A small but growing army of travelers with special needs is emerging, fueled by a desire to experience different cultures, have adventures and collect memories much the same as most travelers.
Yet, save for a handful of agents and operators whose passion it is to advocate for and assist special-needs travelers with their plans, this market remains pretty much off the radar screens for much of the industry.
Ignoring the market of accessible travel and travelers is a mistake, according to Debra Kerper, founder of Easy Access Travel, a Cruise Planners franchise agency.
“They have money,” Kerper said. “They want to travel, and they are intrepid travelers."
A client of Easy Access Travel, a Cruise Planners franchise agency.
Kerper, herself a special-needs person, has planned more than 1,000 trips for travelers with disabilities since 1992. One of her pet peeves, she said, is when people use the word “handicapped” to describe this class of traveler.
“Call them physically challenged travelers or wheelchair users or travelers with disabilities, but do not label these travelers as handicapped,” she said. “They may have limited mobility, but they are not handicapped."
Or, as another tour operator pointed out, “Call them handi-capable because they are able to surmount challenges most of us could never even imagine.”
More than 1 billion people worldwide are living with some form of disability, Ban Ki-moon, secretary general of the U.N., reported in a speech commemorating the International Day of Persons With Disabilities on Dec. 3. The day has been observed annually since 1992.
“In spite of being the world’s largest minority group, persons with disabilities and the issue of disability have remained largely invisible in the mainstream development frameworks and its progress,” he said.
A disabled traveler's perspective
Maneuvering through George Bush Airport in Houston was easy enough for Jeff Meyers in his Permobil powered wheelchair, his wife at his side and a frontline United employee to get him on the plane. Meyers, a quadriplegic since 2008 following a diving accident, encountered the first obstacle upon arrival at Los Cabos Airport. Read More
Data from the U.S. Department of Health and Human Services reveal that approximately 54 million people in the U.S. have at least one disability, and as 10,000 people turn 65 every day, the aging of America is becoming the disabling of America.
People are living longer, and many are or will be using mobility aids.
“They still want to travel and have a passion for it,” Kerper said. “But due to lack of infrastructure to properly accommodate these travelers, many destinations miss out on tapping into this viable market. All travel agents need to know how to meet this growing need of their clients. My personal goal is to help train agents to do this properly.”
A willingness to overcome obstacles
Make no mistake: Many people with limited mobility and special needs are out there, showing up in unexpected places and doing unexpected things, from ziplining in Costa Rica and cave tubing in Belize to exploring ruins on Greek islands and helicoptering over glaciers in Alaska.
Up & Away Ballooning in California’s Sonoma region, for example, has offered wheelchair users hot-air balloon rides over the wine country since 2011.
“We do one flight a day in a special basket with a lowered rail, easy access ramp and a viewing window,” said Up & Away’s owner, Mike Kijak.
Professional dive guides accompany a disabled diver in Bonaire’s waters.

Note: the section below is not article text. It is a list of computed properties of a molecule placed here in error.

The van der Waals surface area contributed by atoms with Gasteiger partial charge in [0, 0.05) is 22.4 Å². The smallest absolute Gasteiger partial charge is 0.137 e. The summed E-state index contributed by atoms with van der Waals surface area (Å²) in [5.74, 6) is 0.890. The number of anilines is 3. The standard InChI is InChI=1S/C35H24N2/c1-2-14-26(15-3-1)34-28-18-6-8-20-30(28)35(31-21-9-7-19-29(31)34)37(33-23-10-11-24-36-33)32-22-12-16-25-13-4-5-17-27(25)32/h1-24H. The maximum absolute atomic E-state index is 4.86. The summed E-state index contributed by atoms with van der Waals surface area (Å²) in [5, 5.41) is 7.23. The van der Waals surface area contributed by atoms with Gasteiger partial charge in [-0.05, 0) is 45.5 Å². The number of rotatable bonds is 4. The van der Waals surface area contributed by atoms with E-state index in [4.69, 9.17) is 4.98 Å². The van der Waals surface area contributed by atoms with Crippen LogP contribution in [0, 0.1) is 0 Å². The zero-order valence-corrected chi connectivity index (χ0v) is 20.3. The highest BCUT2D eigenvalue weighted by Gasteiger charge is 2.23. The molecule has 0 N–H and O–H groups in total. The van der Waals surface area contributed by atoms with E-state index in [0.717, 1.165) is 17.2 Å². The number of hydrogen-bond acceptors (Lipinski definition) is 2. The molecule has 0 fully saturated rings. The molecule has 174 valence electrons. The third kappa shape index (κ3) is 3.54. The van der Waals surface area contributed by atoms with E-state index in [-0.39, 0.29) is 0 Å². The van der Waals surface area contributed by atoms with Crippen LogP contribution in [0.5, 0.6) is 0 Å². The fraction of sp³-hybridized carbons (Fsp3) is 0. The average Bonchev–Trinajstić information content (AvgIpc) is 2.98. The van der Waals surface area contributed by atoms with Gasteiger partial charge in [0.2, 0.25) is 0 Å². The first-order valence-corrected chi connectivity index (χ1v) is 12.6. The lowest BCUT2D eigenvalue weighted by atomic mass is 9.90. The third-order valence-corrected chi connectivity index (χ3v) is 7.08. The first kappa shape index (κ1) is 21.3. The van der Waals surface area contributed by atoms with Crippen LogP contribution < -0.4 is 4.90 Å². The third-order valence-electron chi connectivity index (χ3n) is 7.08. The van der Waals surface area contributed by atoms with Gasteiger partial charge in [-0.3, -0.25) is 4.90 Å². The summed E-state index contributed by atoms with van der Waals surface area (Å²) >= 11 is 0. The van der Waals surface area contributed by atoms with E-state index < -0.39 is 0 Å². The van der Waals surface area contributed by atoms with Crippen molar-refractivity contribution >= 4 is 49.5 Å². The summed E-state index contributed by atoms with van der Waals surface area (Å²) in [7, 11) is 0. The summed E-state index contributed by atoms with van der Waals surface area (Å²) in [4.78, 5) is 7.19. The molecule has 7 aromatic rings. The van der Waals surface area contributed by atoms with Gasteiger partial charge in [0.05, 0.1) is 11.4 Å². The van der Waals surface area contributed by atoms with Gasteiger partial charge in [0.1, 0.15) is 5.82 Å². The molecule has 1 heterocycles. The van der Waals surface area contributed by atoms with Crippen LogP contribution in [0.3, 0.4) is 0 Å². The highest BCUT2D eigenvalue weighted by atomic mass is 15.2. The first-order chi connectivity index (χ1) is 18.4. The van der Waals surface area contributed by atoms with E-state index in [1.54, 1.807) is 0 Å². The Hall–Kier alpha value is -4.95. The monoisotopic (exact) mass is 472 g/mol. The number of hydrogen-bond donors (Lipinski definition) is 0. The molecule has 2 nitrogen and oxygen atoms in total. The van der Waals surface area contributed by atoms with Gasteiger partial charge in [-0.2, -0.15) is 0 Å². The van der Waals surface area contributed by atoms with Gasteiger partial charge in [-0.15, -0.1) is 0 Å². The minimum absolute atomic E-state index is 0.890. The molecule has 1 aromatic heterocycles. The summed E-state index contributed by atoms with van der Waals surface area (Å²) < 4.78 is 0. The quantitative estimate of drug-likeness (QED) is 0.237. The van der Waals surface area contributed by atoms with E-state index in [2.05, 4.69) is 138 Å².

A number of dive shops on Bonaire have professional staff trained according to the guidelines of the Handicapped Scuba Association (HSA). They cater to disabled divers with accessible boats that offer easy entry and exit.
Aqua Action, located at Secret Harbour Beach Resort in St. Thomas, specializes in working with the disabled and has HSA-certified instructors for snorkeling and scuba diving. In terms of equipment, aids that are available include webbed gloves to help propel snorkelers through the water and a beach wheelchair with inflated wheels for easy movement on the sand.
Access has improved over the years across all aspects of travel, and examples abound.
“When I took my first cruise in 1988, there was no such thing as an accessible cabin,” Kerper said. “Just get on a cruise ship today to see the progress that’s been made.”
To illustrate how far some ships have come and to what lengths Kerper will go to deliver a cruise experience for her clients, she organized the first cruise for amputees in December 2012 aboard Royal Caribbean International’s Liberty of the Seas.
She’s since done two more and this month is taking 91 special-needs travelers, including amputees, quadriplegics and people suffering from multiple sclerosis (MS) and spina bifida on a Caribbean cruise aboard the Oasis of the Seas.
Kerper and several other agents who work with special-needs clients gave especially high marks to Royal Caribbean and Celebrity Cruises.
Travelers with Wheelchair Escapes, a specialty agency founded in 2002.
“I want the safety net these cruise lines provide,” Kerper said. “I am very serious about what I do, and I cannot let my clients down.”
Royal Caribbean offers 46 accessible cabins each on the Oasis and the Allure of the Seas.
Kristy Lacroix, who founded Wheelchair Escapes, said, “They’re inside cabins, outside with balconies, they’re on the Promenade and Boardwalk decks.”
Lacroix said she founded her specialty agency in 2002 after encountering numerous nightmares on travels with her husband, Jerry, who has MS and cannot walk.
“When we started traveling, I thought I had asked all the right questions, based on his needs,” she recalled. “I hadn’t. So I started keeping notes and doing research.”
Lacroix decided there had to be an easier way for the mobility-challenged consumer to travel, whether flying, staying at a hotel, renting a special-needs van, sailing on a ship or exploring ports of call.
“This is the fastest-growing segment in travel,” she said. “The baby boomers do not like being told ‘No, you can’t do that,’ and they have more money to spend on travel."